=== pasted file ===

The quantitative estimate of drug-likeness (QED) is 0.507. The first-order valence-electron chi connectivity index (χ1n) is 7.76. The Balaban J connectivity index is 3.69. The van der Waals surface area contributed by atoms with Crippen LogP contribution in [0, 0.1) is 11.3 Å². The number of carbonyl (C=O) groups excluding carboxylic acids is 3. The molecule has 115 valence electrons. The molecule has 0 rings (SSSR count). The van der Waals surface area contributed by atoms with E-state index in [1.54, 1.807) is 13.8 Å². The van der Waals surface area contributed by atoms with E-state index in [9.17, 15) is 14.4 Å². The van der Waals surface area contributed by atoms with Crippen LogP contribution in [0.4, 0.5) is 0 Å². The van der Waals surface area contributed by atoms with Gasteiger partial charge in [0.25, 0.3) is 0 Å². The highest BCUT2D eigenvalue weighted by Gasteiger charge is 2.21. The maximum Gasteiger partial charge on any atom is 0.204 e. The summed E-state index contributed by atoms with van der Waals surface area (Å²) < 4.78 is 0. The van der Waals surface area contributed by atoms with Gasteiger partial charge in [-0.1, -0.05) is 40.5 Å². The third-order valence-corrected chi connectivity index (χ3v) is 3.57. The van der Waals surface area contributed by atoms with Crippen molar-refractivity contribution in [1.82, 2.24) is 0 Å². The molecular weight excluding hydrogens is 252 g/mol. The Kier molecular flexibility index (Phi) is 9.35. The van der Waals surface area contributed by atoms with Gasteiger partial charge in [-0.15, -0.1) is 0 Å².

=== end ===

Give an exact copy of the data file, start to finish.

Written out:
The quantitative estimate of drug-likeness (QED) is 0.507. The first-order valence-electron chi connectivity index (χ1n) is 7.76. The Balaban J connectivity index is 3.69. The van der Waals surface area contributed by atoms with Crippen LogP contribution in [0, 0.1) is 11.3 Å². The number of carbonyl (C=O) groups excluding carboxylic acids is 3. The molecule has 115 valence electrons. The molecule has 0 rings (SSSR count). The van der Waals surface area contributed by atoms with E-state index in [1.54, 1.807) is 13.8 Å². The van der Waals surface area contributed by atoms with E-state index in [9.17, 15) is 14.4 Å². The van der Waals surface area contributed by atoms with Crippen LogP contribution in [0.4, 0.5) is 0 Å². The van der Waals surface area contributed by atoms with Gasteiger partial charge in [0.25, 0.3) is 0 Å². The highest BCUT2D eigenvalue weighted by Gasteiger charge is 2.21. The maximum Gasteiger partial charge on any atom is 0.204 e. The summed E-state index contributed by atoms with van der Waals surface area (Å²) < 4.78 is 0. The van der Waals surface area contributed by atoms with Gasteiger partial charge in [-0.1, -0.05) is 40.5 Å². The third-order valence-corrected chi connectivity index (χ3v) is 3.57. The van der Waals surface area contributed by atoms with Crippen molar-refractivity contribution in [1.82, 2.24) is 0 Å². The molecular weight excluding hydrogens is 252 g/mol. The Kier molecular flexibility index (Phi) is 9.35. The van der Waals surface area contributed by atoms with Gasteiger partial charge in [-0.15, -0.1) is 0 Å².